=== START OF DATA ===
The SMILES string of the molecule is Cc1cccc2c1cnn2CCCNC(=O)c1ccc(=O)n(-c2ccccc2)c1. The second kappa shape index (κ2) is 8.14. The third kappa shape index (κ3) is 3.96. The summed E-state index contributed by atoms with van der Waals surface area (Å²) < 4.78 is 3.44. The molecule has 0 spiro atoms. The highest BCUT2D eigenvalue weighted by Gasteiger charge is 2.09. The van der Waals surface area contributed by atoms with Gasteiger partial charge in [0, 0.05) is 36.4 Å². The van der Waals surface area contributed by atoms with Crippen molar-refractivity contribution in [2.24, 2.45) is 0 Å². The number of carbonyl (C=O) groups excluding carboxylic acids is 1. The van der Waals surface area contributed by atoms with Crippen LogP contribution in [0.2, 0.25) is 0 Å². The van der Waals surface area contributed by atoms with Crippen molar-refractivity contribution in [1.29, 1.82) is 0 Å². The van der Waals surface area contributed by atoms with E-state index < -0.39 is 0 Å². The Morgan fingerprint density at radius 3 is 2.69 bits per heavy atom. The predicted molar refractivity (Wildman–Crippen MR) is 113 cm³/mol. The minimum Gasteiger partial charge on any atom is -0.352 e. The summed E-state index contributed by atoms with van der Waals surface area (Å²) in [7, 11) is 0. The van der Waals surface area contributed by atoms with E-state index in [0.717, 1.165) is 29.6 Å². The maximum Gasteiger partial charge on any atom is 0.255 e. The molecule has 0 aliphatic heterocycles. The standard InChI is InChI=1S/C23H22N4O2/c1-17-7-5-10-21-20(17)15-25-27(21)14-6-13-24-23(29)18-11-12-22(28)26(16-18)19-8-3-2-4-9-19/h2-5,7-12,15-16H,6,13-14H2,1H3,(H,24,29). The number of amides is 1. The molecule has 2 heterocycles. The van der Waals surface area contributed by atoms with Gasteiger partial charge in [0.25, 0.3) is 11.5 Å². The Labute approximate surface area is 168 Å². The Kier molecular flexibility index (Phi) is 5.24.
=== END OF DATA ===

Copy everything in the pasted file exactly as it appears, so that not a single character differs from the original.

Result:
The SMILES string of the molecule is Cc1cccc2c1cnn2CCCNC(=O)c1ccc(=O)n(-c2ccccc2)c1. The second kappa shape index (κ2) is 8.14. The third kappa shape index (κ3) is 3.96. The summed E-state index contributed by atoms with van der Waals surface area (Å²) < 4.78 is 3.44. The molecule has 0 spiro atoms. The highest BCUT2D eigenvalue weighted by Gasteiger charge is 2.09. The van der Waals surface area contributed by atoms with Gasteiger partial charge in [0, 0.05) is 36.4 Å². The van der Waals surface area contributed by atoms with Crippen molar-refractivity contribution in [2.24, 2.45) is 0 Å². The number of carbonyl (C=O) groups excluding carboxylic acids is 1. The van der Waals surface area contributed by atoms with Crippen LogP contribution in [0.2, 0.25) is 0 Å². The van der Waals surface area contributed by atoms with Crippen molar-refractivity contribution in [1.29, 1.82) is 0 Å². The van der Waals surface area contributed by atoms with E-state index < -0.39 is 0 Å². The Morgan fingerprint density at radius 3 is 2.69 bits per heavy atom. The predicted molar refractivity (Wildman–Crippen MR) is 113 cm³/mol. The minimum Gasteiger partial charge on any atom is -0.352 e. The summed E-state index contributed by atoms with van der Waals surface area (Å²) in [7, 11) is 0. The van der Waals surface area contributed by atoms with E-state index in [0.717, 1.165) is 29.6 Å². The maximum Gasteiger partial charge on any atom is 0.255 e. The molecule has 0 aliphatic heterocycles. The standard InChI is InChI=1S/C23H22N4O2/c1-17-7-5-10-21-20(17)15-25-27(21)14-6-13-24-23(29)18-11-12-22(28)26(16-18)19-8-3-2-4-9-19/h2-5,7-12,15-16H,6,13-14H2,1H3,(H,24,29). The number of amides is 1. The molecule has 2 heterocycles. The van der Waals surface area contributed by atoms with Gasteiger partial charge in [0.25, 0.3) is 11.5 Å². The Labute approximate surface area is 168 Å². The Kier molecular flexibility index (Phi) is 5.24.